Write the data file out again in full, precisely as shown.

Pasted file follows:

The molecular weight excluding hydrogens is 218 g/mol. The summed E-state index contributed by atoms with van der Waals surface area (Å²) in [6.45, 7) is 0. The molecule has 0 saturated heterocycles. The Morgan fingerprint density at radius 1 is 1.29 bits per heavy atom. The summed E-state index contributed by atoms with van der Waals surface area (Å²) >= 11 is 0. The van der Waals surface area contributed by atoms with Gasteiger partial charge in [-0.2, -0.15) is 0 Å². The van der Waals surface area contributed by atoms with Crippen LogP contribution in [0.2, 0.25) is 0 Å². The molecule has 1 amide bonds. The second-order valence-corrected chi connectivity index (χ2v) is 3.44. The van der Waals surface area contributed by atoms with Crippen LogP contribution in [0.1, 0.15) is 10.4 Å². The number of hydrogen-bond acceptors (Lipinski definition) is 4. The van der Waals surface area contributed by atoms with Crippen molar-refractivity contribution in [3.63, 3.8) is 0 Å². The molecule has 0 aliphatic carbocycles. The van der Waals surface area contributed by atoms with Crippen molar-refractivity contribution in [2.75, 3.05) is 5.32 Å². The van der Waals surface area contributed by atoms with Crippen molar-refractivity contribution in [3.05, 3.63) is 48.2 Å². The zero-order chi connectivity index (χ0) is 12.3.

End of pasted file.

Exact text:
The molecular weight excluding hydrogens is 218 g/mol. The summed E-state index contributed by atoms with van der Waals surface area (Å²) in [6.45, 7) is 0. The molecule has 0 saturated heterocycles. The Morgan fingerprint density at radius 1 is 1.29 bits per heavy atom. The summed E-state index contributed by atoms with van der Waals surface area (Å²) >= 11 is 0. The van der Waals surface area contributed by atoms with Gasteiger partial charge in [-0.2, -0.15) is 0 Å². The van der Waals surface area contributed by atoms with Crippen LogP contribution in [0.2, 0.25) is 0 Å². The molecule has 1 amide bonds. The second-order valence-corrected chi connectivity index (χ2v) is 3.44. The van der Waals surface area contributed by atoms with Crippen LogP contribution in [0.1, 0.15) is 10.4 Å². The number of hydrogen-bond acceptors (Lipinski definition) is 4. The van der Waals surface area contributed by atoms with Crippen molar-refractivity contribution in [3.63, 3.8) is 0 Å². The molecule has 0 aliphatic carbocycles. The van der Waals surface area contributed by atoms with Crippen molar-refractivity contribution in [2.75, 3.05) is 5.32 Å². The van der Waals surface area contributed by atoms with Crippen molar-refractivity contribution in [3.05, 3.63) is 48.2 Å². The zero-order chi connectivity index (χ0) is 12.3.